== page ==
• A South African resident individual, trust or corporate entity transfers authorised or unauthorised funds (could also be existing offshore funds or a combination thereof) from the Republic to set up, for example, a foreign trust or foreign entity. (Authorised funds are those foreign funds held in a manner that does not contravene the Regulations.);
  • The foreign trust or entity involved would then directly or indirectly (via another offshore entity) reinvest its authorised or unauthorised funds in the Republic, thereby creating a loop structure. The reinvestment could be in the form of South African shares, assets or loan accounts being acquired or created;
  • The South African resident would in some instances thereafter export returns made on the South African investment by way of, amongst other things, the payment of dividends, profits, interest and/or loans to the foreign structure; and
  • The result of the loop structure is that the investment of funds from the offshore structure into the Republic and the payment of dividends, profits or interest offshore results in the accumulation of value over and above the nominal foreign investment that was initially made.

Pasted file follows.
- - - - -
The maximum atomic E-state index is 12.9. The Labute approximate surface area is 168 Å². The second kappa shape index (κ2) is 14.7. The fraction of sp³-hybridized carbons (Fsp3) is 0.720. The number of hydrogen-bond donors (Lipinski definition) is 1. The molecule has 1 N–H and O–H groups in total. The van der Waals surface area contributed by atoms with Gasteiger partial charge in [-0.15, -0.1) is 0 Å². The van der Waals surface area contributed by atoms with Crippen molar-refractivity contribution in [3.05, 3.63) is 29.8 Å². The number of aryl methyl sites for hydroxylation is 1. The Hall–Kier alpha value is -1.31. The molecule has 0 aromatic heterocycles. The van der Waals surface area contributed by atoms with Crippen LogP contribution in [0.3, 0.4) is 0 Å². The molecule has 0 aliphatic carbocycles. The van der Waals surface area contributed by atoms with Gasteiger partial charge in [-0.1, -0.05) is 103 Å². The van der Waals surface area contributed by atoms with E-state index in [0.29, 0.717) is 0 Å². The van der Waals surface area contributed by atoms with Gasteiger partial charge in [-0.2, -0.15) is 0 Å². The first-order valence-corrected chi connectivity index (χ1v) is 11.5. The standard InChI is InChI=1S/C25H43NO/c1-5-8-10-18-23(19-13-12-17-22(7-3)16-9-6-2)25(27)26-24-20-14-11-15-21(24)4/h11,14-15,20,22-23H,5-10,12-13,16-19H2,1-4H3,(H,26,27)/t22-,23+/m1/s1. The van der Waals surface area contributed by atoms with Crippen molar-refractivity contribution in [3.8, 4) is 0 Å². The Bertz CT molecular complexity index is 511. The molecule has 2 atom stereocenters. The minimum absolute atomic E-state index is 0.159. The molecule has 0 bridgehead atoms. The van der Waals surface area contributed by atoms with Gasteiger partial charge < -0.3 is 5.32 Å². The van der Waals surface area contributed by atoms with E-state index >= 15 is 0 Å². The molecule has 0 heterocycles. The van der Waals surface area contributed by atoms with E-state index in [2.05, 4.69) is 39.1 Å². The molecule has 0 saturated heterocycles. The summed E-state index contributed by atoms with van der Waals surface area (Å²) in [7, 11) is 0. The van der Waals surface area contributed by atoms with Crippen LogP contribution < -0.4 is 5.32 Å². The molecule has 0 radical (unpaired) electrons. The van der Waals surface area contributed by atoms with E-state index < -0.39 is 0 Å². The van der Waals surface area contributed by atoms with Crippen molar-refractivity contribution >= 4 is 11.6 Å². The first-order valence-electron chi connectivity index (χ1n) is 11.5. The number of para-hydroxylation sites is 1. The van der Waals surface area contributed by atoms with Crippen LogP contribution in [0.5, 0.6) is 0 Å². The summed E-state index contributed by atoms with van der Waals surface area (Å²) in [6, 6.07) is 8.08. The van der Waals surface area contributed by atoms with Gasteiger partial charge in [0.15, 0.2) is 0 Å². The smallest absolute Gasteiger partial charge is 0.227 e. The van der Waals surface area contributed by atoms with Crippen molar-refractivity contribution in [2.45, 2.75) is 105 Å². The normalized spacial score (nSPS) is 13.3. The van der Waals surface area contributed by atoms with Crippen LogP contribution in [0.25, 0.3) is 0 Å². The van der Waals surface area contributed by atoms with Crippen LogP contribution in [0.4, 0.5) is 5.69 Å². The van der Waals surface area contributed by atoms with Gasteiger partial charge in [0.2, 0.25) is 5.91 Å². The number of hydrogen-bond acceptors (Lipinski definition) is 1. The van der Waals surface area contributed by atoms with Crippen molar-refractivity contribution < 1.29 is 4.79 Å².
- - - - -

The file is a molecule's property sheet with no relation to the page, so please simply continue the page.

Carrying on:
From the above example, one can also see that a loop structure has the effect of reducing South Africa’s tax base and could reduce any taxes that the offshore structure would have to pay in South Africa.

South African residents must keep in mind that although the Regulations and Policy Document only refer to the “Republic”, the prohibition against creating loop structures applies to the reinvestment into all countries forming part of the Common Monetary Area (CMA). The CMA consists of South Africa, Swaziland, Lesotho and Namibia. This is stated in the Currency and Exchanges Manual for Authorised Dealers (Manual), which must be read with the Regulations.

Are loop structures unlawful under all circumstances?

As stated above, Regulation 10(1)(c) states that transactions which result in the export of capital from the Republic may only be entered into with the permission of the Treasury and on such conditions as the Treasury may impose. According to the Manual, the word “Treasury” refers to the Minister of Finance or National Treasury, including the persons to which the Minister of Finance has delegated this authority, including the Governor and Deputy-Governor of the South African Reserve Bank. Loop structures may therefore only be created where Treasury has given its permission for this to take place.

In terms of the Manual, some of the circumstances under which a loop structure may be created, are the following: